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Harvard National Security Journal: After the AUMF

Authors: Jennifer Daskal, and Stephen I. Vladeck
January 2014


"Calls for a new framework statute to replace the [2001 Authorization for Use of Military Force] are unnecessary, provocative, and counterproductive; they perpetuate war at a time when we should be seeking to end it."

On September 18, 2001, one week after the deadliest terrorist attacks in U.S. history, President George W. Bush signed into law the Authorization for Use of Military Force ("AUMF"). The AUMF authorized the President:

to use all necessary and appropriate force against those nations, organizations, or persons he determines planned, authorized, committed, or aided the terrorist attacks that occurred on September 11, 2001, or harbored such organizations or persons, in order to prevent any future acts of international terrorism against the United States by such nations, organizations or persons.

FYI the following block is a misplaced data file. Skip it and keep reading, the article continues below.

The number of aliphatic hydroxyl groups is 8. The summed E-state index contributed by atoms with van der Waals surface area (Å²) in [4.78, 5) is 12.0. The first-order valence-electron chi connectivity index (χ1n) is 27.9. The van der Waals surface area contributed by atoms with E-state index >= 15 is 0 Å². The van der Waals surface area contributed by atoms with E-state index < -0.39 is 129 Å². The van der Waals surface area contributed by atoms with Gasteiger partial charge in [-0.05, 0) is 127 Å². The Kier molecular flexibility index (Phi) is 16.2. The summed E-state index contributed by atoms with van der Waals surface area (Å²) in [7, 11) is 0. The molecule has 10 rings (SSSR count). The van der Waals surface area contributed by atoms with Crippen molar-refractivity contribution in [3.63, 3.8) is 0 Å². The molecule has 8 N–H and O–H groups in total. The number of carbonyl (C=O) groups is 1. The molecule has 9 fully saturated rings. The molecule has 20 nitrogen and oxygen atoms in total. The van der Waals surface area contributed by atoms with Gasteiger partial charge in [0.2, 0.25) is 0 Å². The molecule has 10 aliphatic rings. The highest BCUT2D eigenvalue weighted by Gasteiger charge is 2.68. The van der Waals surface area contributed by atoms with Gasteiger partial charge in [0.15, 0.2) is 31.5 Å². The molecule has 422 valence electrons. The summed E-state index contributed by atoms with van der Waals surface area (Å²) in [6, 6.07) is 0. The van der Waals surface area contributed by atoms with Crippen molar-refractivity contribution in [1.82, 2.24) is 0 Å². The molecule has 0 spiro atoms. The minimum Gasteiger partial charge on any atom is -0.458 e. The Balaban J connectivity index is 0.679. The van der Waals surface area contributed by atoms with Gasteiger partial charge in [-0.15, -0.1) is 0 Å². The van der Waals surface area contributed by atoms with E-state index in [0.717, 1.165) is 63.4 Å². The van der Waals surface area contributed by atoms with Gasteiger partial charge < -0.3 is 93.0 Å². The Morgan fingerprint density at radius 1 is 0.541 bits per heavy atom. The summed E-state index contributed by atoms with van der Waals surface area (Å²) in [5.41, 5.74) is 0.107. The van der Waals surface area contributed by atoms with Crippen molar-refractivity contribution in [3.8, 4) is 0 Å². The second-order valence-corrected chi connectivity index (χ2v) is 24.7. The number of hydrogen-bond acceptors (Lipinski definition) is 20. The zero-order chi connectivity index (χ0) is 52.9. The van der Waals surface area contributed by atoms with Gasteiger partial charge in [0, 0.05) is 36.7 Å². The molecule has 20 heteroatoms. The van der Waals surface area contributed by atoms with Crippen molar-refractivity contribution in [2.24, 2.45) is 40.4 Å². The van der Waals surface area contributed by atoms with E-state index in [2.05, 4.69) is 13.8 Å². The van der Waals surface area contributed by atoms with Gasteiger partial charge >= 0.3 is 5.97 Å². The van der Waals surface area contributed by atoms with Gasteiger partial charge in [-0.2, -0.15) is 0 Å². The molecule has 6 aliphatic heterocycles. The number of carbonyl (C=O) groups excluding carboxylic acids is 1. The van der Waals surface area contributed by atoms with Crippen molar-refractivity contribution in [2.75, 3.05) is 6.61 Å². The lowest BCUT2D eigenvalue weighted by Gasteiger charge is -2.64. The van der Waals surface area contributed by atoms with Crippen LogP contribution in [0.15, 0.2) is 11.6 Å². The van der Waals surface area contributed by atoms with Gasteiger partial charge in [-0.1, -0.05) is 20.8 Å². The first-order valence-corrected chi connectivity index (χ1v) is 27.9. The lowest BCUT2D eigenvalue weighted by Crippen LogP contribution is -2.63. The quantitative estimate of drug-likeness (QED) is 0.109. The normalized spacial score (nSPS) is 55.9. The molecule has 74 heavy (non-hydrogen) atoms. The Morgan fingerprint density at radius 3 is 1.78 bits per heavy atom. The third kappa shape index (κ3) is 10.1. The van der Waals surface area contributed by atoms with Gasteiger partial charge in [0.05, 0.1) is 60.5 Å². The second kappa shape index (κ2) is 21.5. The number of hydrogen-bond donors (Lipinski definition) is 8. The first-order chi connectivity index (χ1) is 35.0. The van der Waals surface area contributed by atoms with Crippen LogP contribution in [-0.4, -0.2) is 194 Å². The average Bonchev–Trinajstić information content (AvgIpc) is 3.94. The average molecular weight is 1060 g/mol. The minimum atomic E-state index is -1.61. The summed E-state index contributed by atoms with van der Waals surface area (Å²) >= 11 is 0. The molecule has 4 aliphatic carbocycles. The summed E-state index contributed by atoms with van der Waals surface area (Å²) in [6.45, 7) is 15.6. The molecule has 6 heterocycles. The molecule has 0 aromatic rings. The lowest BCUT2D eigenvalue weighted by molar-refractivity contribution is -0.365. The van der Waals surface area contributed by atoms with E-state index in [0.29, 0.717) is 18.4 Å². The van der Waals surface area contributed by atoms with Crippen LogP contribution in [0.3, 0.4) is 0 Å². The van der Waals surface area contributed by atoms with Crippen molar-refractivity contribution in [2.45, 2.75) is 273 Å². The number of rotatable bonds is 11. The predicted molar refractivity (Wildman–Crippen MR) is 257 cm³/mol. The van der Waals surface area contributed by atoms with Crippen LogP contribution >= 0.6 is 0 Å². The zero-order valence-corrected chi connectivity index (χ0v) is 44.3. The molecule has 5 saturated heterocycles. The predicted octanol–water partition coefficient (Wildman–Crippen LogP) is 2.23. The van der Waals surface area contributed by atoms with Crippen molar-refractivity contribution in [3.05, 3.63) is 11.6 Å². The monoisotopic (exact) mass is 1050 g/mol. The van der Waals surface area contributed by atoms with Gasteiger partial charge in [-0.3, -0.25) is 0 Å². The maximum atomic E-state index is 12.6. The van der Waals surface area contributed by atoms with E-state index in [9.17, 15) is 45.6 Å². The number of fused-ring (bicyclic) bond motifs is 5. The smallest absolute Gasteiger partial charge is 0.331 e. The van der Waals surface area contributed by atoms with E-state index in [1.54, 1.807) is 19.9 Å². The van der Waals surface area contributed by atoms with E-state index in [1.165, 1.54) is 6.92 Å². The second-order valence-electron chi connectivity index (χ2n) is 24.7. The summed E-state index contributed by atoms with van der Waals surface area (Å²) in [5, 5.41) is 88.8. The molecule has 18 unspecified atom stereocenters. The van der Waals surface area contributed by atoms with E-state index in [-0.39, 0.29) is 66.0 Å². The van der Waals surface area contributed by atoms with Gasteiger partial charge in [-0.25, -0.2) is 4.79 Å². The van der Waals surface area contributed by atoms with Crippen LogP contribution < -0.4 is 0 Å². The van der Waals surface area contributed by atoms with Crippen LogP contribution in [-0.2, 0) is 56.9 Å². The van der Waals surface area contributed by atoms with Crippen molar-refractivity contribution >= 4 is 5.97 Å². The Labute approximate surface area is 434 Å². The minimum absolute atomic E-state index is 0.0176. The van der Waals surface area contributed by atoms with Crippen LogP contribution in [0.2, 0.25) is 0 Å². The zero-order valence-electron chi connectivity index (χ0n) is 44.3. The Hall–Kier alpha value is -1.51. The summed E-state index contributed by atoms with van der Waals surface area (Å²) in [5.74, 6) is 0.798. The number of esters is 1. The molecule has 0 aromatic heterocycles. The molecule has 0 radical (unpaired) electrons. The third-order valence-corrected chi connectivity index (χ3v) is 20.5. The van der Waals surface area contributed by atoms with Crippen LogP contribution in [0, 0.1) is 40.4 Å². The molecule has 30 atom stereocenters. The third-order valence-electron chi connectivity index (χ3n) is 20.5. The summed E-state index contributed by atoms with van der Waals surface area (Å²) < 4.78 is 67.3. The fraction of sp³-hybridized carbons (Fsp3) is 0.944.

Although its delegation of power to the President was sweeping, the AUMF in fact reflected a compromise between Congress and the Bush Administration, which had sought an even broader and more open-ended grant of authority. Even as fires continued to burn at Ground Zero, Congress pushed back, only authorizing military force against those who could be tied to the groups directly responsible for the September 11 attacks.2 Thus, despite widespread misrepresentations to the contrary,3 Congress pointedly refused to declare a "war on terrorism." The use of force Congress authorized was instead directed at those who bore responsibility for the 9/11 attacks—namely, al Qaeda and the Taliban. It was also for a specific purpose: preventing those "nations, organizations, or persons" responsible for the September 11 attacks from committing future acts of terrorism against the United States.

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